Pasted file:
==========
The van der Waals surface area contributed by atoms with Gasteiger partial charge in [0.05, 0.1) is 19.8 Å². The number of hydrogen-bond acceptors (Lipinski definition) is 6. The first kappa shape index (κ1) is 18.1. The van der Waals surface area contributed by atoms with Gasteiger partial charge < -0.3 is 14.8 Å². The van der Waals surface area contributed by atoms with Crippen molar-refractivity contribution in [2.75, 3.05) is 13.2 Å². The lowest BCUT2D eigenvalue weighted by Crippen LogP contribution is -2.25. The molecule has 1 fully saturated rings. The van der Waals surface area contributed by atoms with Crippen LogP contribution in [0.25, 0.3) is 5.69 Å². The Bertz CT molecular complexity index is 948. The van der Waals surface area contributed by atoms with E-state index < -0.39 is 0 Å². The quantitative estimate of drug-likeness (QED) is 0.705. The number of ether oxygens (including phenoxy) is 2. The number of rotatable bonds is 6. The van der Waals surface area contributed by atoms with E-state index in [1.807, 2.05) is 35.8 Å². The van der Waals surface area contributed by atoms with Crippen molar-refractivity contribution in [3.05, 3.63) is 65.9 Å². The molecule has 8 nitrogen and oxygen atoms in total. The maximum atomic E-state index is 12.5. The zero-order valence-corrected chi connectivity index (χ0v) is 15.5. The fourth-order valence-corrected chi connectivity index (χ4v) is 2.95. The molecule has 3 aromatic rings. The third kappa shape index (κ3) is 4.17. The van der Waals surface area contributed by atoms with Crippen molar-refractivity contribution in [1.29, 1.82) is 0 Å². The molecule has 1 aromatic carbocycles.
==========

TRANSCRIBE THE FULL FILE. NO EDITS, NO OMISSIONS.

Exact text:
The van der Waals surface area contributed by atoms with Gasteiger partial charge in [0.05, 0.1) is 19.8 Å². The number of hydrogen-bond acceptors (Lipinski definition) is 6. The first kappa shape index (κ1) is 18.1. The van der Waals surface area contributed by atoms with Gasteiger partial charge < -0.3 is 14.8 Å². The van der Waals surface area contributed by atoms with Crippen molar-refractivity contribution in [2.75, 3.05) is 13.2 Å². The lowest BCUT2D eigenvalue weighted by Crippen LogP contribution is -2.25. The molecule has 1 fully saturated rings. The van der Waals surface area contributed by atoms with Crippen LogP contribution in [0.25, 0.3) is 5.69 Å². The Bertz CT molecular complexity index is 948. The van der Waals surface area contributed by atoms with E-state index < -0.39 is 0 Å². The quantitative estimate of drug-likeness (QED) is 0.705. The number of ether oxygens (including phenoxy) is 2. The number of rotatable bonds is 6. The van der Waals surface area contributed by atoms with E-state index in [1.807, 2.05) is 35.8 Å². The van der Waals surface area contributed by atoms with Crippen molar-refractivity contribution in [3.05, 3.63) is 65.9 Å². The molecule has 8 nitrogen and oxygen atoms in total. The maximum atomic E-state index is 12.5. The zero-order valence-corrected chi connectivity index (χ0v) is 15.5. The fourth-order valence-corrected chi connectivity index (χ4v) is 2.95. The molecule has 3 aromatic rings. The third kappa shape index (κ3) is 4.17. The van der Waals surface area contributed by atoms with Crippen molar-refractivity contribution in [1.29, 1.82) is 0 Å². The molecule has 1 aromatic carbocycles.